Four-wheel-disc antilock brakes are standard. Their grabby response brings things to a stop fairly quickly, and I never felt ABS kick in too early.

Clubman Looks
From the front, there is little to distinguish the Clubman from the regular Cooper, but things change radically in back. A strip of contrasting paint offsets the C-pillars, and the color wraps around the bumpers, too. If you want, it can match the roof and side mirrors. Rather than use a conventional hatchback, the Clubman employs saloon-style rear doors that flip out to either side. There's a center pillar when the doors shut, though, and it hogs a good chunk of the view out back.

Relative to the regular Cooper, the Clubman's length is up 9.4 inches — about 6 percent — with the wheelbase extended 3.2 inches. Width remains the same, and height is up less than an inch. The extra length translates into a wider turning circle: It's 36.2 feet, versus the Cooper's 35-foot circle. Both figures are competitive with hatchbacks like the Volvo C30 and Mazda3.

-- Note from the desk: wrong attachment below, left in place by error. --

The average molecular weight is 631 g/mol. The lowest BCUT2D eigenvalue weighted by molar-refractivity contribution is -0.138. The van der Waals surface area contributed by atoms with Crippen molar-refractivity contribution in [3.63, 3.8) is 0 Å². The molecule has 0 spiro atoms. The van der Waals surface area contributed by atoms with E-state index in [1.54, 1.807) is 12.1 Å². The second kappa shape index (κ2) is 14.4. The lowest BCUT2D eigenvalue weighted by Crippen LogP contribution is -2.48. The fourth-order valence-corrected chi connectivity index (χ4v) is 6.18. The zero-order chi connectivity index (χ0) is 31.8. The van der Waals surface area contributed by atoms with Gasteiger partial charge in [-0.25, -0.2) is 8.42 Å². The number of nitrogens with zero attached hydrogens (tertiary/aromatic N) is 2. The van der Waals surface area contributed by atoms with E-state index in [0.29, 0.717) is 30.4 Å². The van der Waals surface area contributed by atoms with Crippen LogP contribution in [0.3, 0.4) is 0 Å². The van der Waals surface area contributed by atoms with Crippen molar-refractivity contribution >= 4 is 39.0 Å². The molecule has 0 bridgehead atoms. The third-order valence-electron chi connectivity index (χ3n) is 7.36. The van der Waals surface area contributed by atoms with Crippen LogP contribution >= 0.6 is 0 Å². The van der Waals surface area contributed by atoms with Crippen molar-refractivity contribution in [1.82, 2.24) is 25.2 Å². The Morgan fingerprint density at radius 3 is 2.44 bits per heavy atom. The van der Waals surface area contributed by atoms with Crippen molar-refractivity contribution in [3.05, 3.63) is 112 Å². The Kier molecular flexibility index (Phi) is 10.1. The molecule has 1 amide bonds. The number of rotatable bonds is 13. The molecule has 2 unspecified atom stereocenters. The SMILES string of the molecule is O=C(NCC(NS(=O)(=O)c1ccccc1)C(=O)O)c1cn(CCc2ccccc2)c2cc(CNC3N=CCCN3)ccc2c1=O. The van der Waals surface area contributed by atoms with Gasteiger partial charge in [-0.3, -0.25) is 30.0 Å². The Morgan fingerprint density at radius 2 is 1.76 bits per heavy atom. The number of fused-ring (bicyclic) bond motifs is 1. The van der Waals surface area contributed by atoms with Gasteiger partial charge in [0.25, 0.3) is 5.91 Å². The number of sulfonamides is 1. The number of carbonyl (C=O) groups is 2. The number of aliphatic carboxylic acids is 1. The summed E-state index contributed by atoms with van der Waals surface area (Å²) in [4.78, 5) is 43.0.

Like the Mazda RX-8, Toyota FJ Cruiser and most extended-cab pickups, the Clubman gets a rear-hinged access door to aid backseat entry. It's on the passenger side, and it blends in well with the car's styling.

Not so well-integrated is the sheet metal itself. I grade fit and finish inside much more harshly than I do outside, but here it's hard to ignore: Our test car had noticeable gaps where the C-pillars met the body of the car, and the contrasting paint scheme made them really stand out.

Four-Cylinder Efficiency
Like its Cooper sibling, the Clubman's naturally-aspirated engine ekes out impressive gas mileage: With the manual transmission, mileage is 28/37 mpg city/highway; the automatic returns 26/34 mpg. (The Cooper S Clubman sacrifices 2 to 3 mpg across the board.) Unfortunately, the Clubman recommends premium gas, something many of its competitors don't. Here's how it compares with similarly priced models:

Mileage Compared
City/hwy. mpg, manualCity/hwy. mpg, automaticRecommended fuel
Mini Cooper Clubman28/3726/34premium
Saturn Astra24/3224/30regular
Mazda3 hatchback22/2922/29regular
Volkswagen Rabbit22/2921/29regular
Volvo C3019/2819/27premium
Source: EPA data for 2008 models.

Safety